It’s the first time since the Second World War that the public have been asked to record their lives for the Historic England archive.
Historic England is asking people across the nation to share images that document their lock-down experiences.
A hundred images – alongside the work of ten artists – will be added to the organisation’s archive to record this remarkable time in history.
Sharing our experiences
From rainbows in windows to star jumps on balconies, images shared across social media show how we are all coping with the challenges of social distancing and self-isolation.
Running from 29April to 5 May, the #PicturingLockdown project will aim to create a reflective record of seven days in isolation.
The initiative hopes to spark a conversation about identity and its connection to history and place.
Claudia Kenyatta, head of regions at Historic England, said: “We are facing one of the most extraordinary moments in living memory.
“We are asking the public and some of our most talented contemporary artists to help us record history, while being careful to abide by the government’s social distancing measures.
“We want people to show us how communities have come together and life has changed for us all. These challenging times are encouraging us all to pause and reflect upon our relationship with our surroundings.
“We hope this project inspires creativity and reflection, allowing the public to create a unique time capsule for the future.”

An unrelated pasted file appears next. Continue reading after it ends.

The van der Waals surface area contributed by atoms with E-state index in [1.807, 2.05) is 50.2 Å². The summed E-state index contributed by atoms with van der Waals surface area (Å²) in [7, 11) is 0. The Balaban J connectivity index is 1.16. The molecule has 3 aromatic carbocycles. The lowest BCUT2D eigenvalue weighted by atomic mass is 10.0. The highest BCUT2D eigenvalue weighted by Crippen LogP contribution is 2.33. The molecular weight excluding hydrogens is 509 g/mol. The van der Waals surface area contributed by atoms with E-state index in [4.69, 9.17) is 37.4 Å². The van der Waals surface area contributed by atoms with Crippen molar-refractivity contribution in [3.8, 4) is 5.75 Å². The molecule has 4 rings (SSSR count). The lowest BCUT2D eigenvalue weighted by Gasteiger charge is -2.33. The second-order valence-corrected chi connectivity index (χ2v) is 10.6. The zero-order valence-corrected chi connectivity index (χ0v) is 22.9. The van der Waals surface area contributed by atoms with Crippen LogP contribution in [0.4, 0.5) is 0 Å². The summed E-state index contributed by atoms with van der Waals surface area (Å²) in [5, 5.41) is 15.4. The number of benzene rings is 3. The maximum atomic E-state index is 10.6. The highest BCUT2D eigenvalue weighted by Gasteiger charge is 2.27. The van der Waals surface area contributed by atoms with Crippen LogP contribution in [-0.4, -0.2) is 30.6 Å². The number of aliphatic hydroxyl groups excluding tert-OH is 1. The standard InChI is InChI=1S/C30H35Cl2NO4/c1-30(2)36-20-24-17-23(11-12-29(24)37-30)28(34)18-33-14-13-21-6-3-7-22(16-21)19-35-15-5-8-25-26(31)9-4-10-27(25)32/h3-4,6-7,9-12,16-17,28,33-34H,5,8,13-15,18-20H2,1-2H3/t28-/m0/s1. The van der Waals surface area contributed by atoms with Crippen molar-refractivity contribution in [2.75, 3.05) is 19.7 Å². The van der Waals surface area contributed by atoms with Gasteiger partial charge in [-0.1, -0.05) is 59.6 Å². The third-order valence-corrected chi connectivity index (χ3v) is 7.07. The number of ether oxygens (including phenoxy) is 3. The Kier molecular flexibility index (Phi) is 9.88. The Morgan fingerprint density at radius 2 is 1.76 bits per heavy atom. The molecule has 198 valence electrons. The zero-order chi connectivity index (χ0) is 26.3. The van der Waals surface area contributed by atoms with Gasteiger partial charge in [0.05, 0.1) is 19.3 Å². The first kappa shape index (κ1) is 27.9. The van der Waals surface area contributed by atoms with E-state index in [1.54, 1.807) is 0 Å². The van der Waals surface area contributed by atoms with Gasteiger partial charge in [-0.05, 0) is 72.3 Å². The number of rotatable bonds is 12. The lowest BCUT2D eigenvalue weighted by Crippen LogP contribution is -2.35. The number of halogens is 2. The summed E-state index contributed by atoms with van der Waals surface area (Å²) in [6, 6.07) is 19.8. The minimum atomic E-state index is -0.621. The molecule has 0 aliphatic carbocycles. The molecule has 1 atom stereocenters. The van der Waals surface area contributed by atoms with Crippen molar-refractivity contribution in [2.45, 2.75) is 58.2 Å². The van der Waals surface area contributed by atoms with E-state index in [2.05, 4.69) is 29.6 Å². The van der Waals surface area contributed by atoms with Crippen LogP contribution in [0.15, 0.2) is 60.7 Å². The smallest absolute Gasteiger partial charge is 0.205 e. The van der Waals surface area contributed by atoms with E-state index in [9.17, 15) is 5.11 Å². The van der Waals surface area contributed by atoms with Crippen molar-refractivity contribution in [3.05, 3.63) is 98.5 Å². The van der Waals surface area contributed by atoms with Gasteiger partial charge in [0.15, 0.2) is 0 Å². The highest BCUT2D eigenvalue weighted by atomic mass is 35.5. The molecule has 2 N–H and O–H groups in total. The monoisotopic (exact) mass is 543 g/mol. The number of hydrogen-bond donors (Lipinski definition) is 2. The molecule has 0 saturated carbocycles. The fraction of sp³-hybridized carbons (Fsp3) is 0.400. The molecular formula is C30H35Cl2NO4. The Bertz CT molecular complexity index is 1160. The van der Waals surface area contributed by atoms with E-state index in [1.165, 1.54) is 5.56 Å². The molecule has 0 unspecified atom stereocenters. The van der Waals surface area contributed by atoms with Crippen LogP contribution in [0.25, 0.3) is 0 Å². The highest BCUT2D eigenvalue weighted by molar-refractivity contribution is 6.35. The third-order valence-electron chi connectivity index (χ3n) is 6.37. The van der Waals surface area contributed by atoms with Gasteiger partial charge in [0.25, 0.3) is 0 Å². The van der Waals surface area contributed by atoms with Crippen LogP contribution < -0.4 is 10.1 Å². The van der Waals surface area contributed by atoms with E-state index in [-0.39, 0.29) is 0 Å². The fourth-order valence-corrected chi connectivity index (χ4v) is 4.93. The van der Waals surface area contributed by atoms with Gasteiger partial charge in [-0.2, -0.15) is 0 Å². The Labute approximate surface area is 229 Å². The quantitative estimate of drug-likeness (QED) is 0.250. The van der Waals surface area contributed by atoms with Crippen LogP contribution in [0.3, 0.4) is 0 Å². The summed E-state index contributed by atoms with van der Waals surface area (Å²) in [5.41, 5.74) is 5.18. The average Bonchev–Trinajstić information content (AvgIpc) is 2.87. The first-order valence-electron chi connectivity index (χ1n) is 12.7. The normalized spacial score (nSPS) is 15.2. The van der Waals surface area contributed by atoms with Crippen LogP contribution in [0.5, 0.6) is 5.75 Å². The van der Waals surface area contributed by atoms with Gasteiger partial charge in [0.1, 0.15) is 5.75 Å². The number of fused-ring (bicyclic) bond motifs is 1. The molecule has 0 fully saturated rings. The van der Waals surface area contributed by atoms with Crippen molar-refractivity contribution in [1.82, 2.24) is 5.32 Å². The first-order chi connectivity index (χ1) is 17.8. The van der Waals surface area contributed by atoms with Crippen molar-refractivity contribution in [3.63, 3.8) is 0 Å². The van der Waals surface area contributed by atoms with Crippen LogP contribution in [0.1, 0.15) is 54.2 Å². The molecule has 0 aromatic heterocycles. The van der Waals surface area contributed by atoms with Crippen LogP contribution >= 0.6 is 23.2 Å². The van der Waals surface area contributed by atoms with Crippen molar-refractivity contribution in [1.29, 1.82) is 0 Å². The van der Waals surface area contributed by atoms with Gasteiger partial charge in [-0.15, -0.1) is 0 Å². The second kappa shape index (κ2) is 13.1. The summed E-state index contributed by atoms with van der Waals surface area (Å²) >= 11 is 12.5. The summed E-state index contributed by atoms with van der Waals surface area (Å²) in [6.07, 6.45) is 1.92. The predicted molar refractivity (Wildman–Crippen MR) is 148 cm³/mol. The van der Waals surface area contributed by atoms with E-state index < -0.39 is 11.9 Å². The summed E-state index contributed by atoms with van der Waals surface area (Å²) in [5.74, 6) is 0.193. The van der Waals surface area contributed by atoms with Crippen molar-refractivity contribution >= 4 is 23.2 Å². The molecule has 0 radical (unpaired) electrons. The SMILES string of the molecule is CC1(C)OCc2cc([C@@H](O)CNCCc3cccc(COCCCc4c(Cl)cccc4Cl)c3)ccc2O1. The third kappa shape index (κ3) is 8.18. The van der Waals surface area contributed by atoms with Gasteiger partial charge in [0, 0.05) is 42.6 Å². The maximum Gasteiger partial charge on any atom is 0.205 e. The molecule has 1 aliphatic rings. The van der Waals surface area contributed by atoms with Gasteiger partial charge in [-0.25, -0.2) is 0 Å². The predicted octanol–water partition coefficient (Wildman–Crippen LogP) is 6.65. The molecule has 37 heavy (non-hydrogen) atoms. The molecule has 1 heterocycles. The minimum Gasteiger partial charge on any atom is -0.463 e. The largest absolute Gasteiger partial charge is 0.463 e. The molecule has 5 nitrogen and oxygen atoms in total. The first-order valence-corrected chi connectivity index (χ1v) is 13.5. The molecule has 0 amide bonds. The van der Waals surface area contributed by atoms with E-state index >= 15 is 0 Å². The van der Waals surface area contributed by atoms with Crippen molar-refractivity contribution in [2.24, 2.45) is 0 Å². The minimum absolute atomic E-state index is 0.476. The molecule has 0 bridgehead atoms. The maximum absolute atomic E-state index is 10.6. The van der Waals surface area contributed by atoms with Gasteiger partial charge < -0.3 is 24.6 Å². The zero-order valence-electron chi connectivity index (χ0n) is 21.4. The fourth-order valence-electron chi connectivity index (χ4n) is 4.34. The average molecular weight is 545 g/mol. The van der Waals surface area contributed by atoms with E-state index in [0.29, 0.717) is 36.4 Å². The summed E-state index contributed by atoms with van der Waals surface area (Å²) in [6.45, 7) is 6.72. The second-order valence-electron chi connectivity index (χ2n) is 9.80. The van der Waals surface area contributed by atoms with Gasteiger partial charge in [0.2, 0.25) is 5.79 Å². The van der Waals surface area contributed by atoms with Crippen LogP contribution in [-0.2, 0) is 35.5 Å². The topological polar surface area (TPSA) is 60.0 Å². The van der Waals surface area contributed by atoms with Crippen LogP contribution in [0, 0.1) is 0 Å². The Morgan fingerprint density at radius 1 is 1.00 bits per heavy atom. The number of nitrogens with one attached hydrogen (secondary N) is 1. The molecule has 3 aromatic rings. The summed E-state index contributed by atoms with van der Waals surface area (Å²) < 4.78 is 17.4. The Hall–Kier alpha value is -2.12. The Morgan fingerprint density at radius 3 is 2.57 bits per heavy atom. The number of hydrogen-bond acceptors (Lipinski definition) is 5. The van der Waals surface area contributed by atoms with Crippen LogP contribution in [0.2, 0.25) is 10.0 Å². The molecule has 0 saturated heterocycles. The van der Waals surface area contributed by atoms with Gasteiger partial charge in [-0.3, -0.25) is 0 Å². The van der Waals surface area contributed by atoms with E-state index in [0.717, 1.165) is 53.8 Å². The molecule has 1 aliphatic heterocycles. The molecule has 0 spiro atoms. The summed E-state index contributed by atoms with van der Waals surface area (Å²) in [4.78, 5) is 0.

Historic England image selection
The 50 most evocative, informative and inspiring images will combine with works from artists across the country.
These will form part of a collection that will be catalogued and made freely accessible online.
Artists include Bristolian Malaika Kegode, whose work focuses on finding beauty and hope amid darkness, through themes of family, mental health and addiction.
Also Anand Chhabra, a West Midlands documentary photographer who engages communities with little or no involvement in the arts with co-creative work.
And Derbyshire’s Bella Milroy, who uses sculpture, drawings, photography and text to explore how we touch and make contact with our surroundings.
Historic England is asking the public to adhere to social distancing measures when taking part in this project. They must only go outside for food, health reasons or for work if they cannot work from home.
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